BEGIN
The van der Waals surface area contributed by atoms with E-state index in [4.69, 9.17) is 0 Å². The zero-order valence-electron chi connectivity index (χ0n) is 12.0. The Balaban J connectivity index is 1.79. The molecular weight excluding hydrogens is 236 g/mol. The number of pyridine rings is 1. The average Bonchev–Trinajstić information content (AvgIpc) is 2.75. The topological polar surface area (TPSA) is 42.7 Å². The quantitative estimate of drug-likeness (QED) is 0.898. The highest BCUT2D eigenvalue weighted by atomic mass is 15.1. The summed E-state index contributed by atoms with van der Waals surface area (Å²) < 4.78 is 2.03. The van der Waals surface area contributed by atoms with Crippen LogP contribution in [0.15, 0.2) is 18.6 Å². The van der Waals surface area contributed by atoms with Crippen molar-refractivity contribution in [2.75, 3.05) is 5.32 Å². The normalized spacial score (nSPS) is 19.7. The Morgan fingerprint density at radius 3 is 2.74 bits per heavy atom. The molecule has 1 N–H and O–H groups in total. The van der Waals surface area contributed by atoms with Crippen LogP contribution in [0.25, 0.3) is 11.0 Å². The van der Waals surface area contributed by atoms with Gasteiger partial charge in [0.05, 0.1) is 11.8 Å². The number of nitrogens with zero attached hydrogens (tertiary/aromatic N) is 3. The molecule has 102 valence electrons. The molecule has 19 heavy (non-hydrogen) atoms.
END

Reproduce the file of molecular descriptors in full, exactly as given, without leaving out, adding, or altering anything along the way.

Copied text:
The van der Waals surface area contributed by atoms with E-state index in [4.69, 9.17) is 0 Å². The zero-order valence-electron chi connectivity index (χ0n) is 12.0. The Balaban J connectivity index is 1.79. The molecular weight excluding hydrogens is 236 g/mol. The number of pyridine rings is 1. The average Bonchev–Trinajstić information content (AvgIpc) is 2.75. The topological polar surface area (TPSA) is 42.7 Å². The quantitative estimate of drug-likeness (QED) is 0.898. The highest BCUT2D eigenvalue weighted by atomic mass is 15.1. The summed E-state index contributed by atoms with van der Waals surface area (Å²) < 4.78 is 2.03. The van der Waals surface area contributed by atoms with Crippen LogP contribution in [0.15, 0.2) is 18.6 Å². The van der Waals surface area contributed by atoms with Crippen molar-refractivity contribution in [2.75, 3.05) is 5.32 Å². The normalized spacial score (nSPS) is 19.7. The Morgan fingerprint density at radius 3 is 2.74 bits per heavy atom. The molecule has 1 N–H and O–H groups in total. The van der Waals surface area contributed by atoms with Crippen LogP contribution in [0.25, 0.3) is 11.0 Å². The van der Waals surface area contributed by atoms with Gasteiger partial charge in [0.05, 0.1) is 11.8 Å². The number of nitrogens with zero attached hydrogens (tertiary/aromatic N) is 3. The molecule has 102 valence electrons. The molecule has 19 heavy (non-hydrogen) atoms.